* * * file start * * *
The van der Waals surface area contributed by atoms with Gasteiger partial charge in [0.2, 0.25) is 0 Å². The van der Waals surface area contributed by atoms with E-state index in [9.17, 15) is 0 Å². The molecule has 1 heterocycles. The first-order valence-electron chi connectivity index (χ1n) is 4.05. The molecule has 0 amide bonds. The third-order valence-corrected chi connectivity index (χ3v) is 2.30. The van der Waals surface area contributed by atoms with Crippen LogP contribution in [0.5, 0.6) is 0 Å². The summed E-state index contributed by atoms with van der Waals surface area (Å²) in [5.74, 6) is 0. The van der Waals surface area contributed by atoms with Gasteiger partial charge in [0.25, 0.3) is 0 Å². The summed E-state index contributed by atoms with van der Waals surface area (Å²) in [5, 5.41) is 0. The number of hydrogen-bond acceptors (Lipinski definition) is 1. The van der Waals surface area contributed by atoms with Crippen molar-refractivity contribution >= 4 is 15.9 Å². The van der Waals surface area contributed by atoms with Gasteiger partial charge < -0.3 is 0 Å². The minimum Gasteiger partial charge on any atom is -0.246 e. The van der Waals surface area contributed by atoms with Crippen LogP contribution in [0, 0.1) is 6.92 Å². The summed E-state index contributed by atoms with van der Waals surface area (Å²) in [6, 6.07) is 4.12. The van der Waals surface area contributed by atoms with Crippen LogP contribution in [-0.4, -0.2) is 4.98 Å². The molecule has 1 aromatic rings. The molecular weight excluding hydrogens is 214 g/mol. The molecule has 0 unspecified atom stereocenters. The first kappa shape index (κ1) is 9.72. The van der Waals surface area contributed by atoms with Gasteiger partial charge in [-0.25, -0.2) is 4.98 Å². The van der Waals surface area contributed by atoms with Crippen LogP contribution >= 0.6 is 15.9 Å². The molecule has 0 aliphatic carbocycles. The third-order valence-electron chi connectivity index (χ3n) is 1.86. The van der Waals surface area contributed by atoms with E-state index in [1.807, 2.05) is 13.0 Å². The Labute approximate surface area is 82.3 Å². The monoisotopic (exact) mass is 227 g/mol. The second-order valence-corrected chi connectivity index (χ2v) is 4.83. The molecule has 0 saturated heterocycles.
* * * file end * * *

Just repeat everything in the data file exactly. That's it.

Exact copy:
The van der Waals surface area contributed by atoms with Gasteiger partial charge in [0.2, 0.25) is 0 Å². The van der Waals surface area contributed by atoms with E-state index in [9.17, 15) is 0 Å². The molecule has 1 heterocycles. The first-order valence-electron chi connectivity index (χ1n) is 4.05. The molecule has 0 amide bonds. The third-order valence-corrected chi connectivity index (χ3v) is 2.30. The van der Waals surface area contributed by atoms with Crippen LogP contribution in [0.5, 0.6) is 0 Å². The summed E-state index contributed by atoms with van der Waals surface area (Å²) in [5.74, 6) is 0. The van der Waals surface area contributed by atoms with Gasteiger partial charge in [0.25, 0.3) is 0 Å². The summed E-state index contributed by atoms with van der Waals surface area (Å²) in [5, 5.41) is 0. The number of hydrogen-bond acceptors (Lipinski definition) is 1. The van der Waals surface area contributed by atoms with Crippen molar-refractivity contribution >= 4 is 15.9 Å². The van der Waals surface area contributed by atoms with Gasteiger partial charge < -0.3 is 0 Å². The minimum Gasteiger partial charge on any atom is -0.246 e. The van der Waals surface area contributed by atoms with Crippen LogP contribution in [0, 0.1) is 6.92 Å². The summed E-state index contributed by atoms with van der Waals surface area (Å²) in [6, 6.07) is 4.12. The van der Waals surface area contributed by atoms with Crippen LogP contribution in [-0.4, -0.2) is 4.98 Å². The molecule has 1 aromatic rings. The molecular weight excluding hydrogens is 214 g/mol. The molecule has 0 unspecified atom stereocenters. The first kappa shape index (κ1) is 9.72. The van der Waals surface area contributed by atoms with Gasteiger partial charge in [-0.25, -0.2) is 4.98 Å². The van der Waals surface area contributed by atoms with Crippen LogP contribution >= 0.6 is 15.9 Å². The molecule has 0 aliphatic carbocycles. The third-order valence-electron chi connectivity index (χ3n) is 1.86. The van der Waals surface area contributed by atoms with E-state index in [1.807, 2.05) is 13.0 Å². The Labute approximate surface area is 82.3 Å². The monoisotopic (exact) mass is 227 g/mol. The second-order valence-corrected chi connectivity index (χ2v) is 4.83. The molecule has 0 saturated heterocycles.